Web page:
Offering additional insight, City of San Diego community planner Marlon Pangilinan explained, “In a project like this, under substantial conformance review, the things that would go forward are things that would be locked-in as part of this project ... like design guidelines, elevations, landscape plans, site plans. In my experience with looking at substantial conformance reviews, City staff will compare that project to what has been approved. If there are any changes, that is not substantial conformance, and then it would be looked at through another permit process.”

However, those opposed to or concerned with the project questioned whether it would actually go through proper review should the need arise, and several trustees said they did not “trust the City” enough to conduct the conformance reviews. Further, trustees, such as Dolores Donovan, said in her experience, community planning groups are not always contacted for such reviews. Hearing this, several trustees wanted some other guarantee that the houses would be built with the designs that were presented.

Although many said they liked the aesthetics of the renderings, there were concerns over conflicting information in terms of outstanding issues. Trustee Phil Merten, who recused himself from further discussion because he represents some nearby neighbors, said the City issued a 24-page document listing issues and/or comments that have not been resolved. “I don’t think it’s wise to approve any project with (so many) issues standing open,” he opined.

Trustee Dave Gordon said he read a much shorter document, suggesting there was conflicting information about how many “open issues” remain and how many have been deferred to another department.

Beacham replied, “All the planning issues have been cleared, but there are still quite a few engineering issues … however, technical issues and engineering are not under the purview of this committee.”

Trustee Emerson, who also sits on PRC, noted that there were also missing details about the houses themselves. “Normally, when we see a property, we see floor plans, we see sections, we see materials and where the bathrooms are,” she said. “We have not seen any of that with these houses. This is the last exciting piece of property in The Shores, so everyone on all sides want this to come out properly.”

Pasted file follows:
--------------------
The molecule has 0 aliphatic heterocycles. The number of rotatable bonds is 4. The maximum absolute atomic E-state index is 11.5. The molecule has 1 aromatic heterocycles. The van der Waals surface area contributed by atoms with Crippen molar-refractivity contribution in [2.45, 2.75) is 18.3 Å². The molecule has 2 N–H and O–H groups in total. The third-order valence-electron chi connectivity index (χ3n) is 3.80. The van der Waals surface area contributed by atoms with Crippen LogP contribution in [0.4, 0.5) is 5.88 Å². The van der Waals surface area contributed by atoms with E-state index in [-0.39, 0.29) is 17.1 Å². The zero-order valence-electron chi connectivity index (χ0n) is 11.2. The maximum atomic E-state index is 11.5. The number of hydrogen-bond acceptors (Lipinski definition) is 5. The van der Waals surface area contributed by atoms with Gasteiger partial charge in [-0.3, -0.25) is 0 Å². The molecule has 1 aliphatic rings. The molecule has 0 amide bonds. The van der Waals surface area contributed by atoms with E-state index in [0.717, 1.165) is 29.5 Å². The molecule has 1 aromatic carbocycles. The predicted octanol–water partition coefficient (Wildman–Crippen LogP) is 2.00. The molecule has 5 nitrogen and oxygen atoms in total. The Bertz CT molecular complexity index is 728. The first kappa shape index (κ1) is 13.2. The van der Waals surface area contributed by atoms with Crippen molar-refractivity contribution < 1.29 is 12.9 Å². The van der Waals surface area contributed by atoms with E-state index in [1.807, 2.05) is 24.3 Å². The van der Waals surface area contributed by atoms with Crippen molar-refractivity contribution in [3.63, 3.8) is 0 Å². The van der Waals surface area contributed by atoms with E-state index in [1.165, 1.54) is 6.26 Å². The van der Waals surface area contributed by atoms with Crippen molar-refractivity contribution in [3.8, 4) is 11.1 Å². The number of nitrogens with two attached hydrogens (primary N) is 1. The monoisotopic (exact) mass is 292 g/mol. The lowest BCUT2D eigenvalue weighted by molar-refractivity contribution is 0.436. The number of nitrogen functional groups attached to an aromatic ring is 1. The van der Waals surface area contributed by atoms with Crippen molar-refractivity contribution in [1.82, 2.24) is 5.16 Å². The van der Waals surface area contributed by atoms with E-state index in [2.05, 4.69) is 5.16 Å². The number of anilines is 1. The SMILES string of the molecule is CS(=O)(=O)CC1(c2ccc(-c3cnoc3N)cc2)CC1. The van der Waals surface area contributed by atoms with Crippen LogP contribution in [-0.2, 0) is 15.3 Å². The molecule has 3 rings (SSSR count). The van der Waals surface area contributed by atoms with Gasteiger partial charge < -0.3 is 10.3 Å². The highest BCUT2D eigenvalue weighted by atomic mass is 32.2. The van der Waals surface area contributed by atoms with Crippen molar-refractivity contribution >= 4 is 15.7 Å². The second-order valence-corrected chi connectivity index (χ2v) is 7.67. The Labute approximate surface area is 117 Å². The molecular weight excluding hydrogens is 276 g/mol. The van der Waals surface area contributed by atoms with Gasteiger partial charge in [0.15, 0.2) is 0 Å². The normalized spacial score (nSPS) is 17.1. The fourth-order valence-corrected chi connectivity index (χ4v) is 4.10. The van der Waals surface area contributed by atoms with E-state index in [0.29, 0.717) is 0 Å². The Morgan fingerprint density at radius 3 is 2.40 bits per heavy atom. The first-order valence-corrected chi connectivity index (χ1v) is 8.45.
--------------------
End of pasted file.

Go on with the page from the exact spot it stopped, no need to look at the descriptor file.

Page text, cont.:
When heard at PRC, nearby residents expressed concerns about the drainage design, and two residents spoke at LJCPA in opposition to the drainage plan and the fact that plans have changed. One said, “We don’t actually know what the plans are at this point.”

Engineer Christensen argued that the change in drainage would actually be an improvement for the area. “Currently, the majority of the runoff flows down to the west of the project and down to La Jolla Shores Drive. Following development, that same situation will occur, but with a 49-percent decrease of the amount of water that currently runs to La Jolla Shores Drive,” he said. “Additionally, a portion of that water will be picked up and brought into a pipe and catch basin. It’s a vast improvement.”

All said, Emerson commented, “My feeling is that this is incomplete and in another month, you could collect some of the information we are asking for so we can move forward.” A motion to postpone a vote for a minimum of one month, and a maximum of two months, passed unanimously.

— La Jolla Community Planning Association next meets 6 p.m. Thursday, Aug. 3 at La Jolla Recreation Center, 615 Prospect St.